Glucocorticoids are steroid hormones with potent immunosuppressive properties. Their primary source is the adrenals, where they are generated via de novo synthesis from cholesterol. In addition, many tissues have a recycling pathway in which glucocorticoids are regenerated from inactive metabolites by the enzyme 11β-hydroxysteroid dehydrogenase type 1 (11β-HSD1, encoded by Hsd11b1). Here, we find that multiple tumor types express Hsd11b1 and produce active glucocorticoids. Genetic ablation of Hsd11b1 in such cells had no effect on in vitro growth, but reduced in vivo tumor progression, which corresponded with increased frequencies of CD8+ tumor-infiltrating lymphocytes (TILs) expressing activation markers and producing effector cytokines. Tumor-derived glucocorticoids were found to promote signatures of Treg activation and suppress signatures of conventional T cell activation in tumor-infiltrating Tregs. Indeed, CD8+ T cell activation was restored and tumor growth reduced in mice with Treg-specific glucocorticoid receptor deficiency. Importantly, pharmacologic inhibition of 11β-HSD1 reduced tumor growth to the same degree as gene knockout and rendered immunotherapy-resistant tumors susceptible to PD-1 blockade. Given that HSD11B1 expression is upregulated in many human tumors and that inhibition of 11β-HSD1 is well tolerated in clinical studies, these data suggest that targeting 11β-HSD1 may be a beneficial adjunct in cancer therapy.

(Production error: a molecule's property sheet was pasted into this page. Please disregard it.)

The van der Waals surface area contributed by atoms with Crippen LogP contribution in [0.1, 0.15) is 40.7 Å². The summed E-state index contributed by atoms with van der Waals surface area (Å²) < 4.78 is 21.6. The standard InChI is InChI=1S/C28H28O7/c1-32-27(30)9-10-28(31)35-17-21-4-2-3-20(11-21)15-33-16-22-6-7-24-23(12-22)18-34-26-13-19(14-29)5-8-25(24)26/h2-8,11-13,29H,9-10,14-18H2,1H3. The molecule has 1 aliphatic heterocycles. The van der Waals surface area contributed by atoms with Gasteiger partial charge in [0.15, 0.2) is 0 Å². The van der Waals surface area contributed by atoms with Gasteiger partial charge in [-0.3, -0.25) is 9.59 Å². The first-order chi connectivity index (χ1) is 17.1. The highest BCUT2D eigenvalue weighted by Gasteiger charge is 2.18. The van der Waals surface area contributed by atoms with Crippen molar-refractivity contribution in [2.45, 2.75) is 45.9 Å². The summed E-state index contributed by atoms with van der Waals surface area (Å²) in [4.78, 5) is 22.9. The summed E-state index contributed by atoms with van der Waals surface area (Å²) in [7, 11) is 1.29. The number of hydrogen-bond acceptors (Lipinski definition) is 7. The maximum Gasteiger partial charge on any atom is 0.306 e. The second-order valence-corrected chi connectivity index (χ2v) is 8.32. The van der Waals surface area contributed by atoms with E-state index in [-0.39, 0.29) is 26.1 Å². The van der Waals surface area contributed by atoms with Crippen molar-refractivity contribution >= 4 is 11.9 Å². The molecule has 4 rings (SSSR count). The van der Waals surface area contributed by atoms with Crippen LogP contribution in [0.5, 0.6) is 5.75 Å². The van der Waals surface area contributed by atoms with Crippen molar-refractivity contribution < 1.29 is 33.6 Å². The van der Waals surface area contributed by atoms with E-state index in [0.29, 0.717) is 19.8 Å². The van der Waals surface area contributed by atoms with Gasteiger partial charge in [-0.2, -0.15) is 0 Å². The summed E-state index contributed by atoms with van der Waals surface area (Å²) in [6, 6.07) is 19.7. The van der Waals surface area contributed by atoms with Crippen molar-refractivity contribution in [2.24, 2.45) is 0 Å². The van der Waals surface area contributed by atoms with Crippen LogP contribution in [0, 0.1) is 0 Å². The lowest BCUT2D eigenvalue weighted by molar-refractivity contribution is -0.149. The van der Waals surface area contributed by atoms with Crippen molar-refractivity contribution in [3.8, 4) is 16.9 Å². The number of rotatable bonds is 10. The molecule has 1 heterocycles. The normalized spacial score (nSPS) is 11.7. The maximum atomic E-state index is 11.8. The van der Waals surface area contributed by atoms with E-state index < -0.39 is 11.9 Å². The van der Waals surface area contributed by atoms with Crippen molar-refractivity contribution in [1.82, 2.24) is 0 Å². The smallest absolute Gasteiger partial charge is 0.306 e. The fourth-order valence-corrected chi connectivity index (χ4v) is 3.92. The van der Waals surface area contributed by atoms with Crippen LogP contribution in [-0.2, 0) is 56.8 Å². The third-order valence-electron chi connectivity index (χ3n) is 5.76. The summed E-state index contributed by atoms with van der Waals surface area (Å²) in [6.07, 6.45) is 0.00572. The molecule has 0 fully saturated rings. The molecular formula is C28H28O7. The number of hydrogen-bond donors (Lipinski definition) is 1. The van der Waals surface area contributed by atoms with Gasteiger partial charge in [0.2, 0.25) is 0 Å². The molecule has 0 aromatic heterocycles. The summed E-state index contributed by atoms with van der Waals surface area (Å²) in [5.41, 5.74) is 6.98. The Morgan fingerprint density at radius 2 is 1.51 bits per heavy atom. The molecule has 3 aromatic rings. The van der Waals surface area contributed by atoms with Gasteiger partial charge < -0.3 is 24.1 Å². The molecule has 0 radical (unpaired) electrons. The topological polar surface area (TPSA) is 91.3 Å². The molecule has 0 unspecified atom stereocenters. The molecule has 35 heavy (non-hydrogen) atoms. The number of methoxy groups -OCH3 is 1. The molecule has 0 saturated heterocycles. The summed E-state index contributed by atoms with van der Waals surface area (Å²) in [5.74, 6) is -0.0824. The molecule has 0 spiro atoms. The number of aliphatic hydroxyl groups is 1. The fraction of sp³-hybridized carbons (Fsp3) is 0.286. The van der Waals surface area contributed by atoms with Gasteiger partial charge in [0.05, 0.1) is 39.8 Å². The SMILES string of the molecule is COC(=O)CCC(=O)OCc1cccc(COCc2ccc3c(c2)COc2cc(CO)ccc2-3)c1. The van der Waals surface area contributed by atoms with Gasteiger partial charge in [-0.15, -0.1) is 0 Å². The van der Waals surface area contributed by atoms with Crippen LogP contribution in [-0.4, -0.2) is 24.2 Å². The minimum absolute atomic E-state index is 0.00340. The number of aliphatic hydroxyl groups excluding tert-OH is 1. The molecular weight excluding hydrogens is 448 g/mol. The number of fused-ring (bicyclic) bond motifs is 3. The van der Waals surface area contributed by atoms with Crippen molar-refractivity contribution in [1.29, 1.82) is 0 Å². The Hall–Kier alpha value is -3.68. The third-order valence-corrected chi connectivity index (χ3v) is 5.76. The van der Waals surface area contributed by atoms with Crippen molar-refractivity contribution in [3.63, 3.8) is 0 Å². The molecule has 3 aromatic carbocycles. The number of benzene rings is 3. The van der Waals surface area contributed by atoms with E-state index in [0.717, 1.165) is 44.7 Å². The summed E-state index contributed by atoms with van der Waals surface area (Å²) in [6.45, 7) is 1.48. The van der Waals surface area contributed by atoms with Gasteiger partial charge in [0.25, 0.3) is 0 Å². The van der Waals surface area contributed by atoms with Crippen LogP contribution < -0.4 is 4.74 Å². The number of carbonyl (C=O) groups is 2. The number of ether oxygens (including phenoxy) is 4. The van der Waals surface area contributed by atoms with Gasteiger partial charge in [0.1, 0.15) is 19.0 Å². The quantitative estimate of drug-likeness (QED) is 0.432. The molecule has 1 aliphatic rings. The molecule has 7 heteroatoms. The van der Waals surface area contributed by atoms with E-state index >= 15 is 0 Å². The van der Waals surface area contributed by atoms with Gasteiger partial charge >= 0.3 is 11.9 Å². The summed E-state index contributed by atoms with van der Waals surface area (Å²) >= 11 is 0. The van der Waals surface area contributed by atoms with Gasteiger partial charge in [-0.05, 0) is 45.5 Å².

Matthew D. Taves, Shizuka Otsuka, Michaela A. Taylor, Kaitlynn M. Donahue, Thomas J. Meyer, Margaret C. Cam, Jonathan D. Ashwell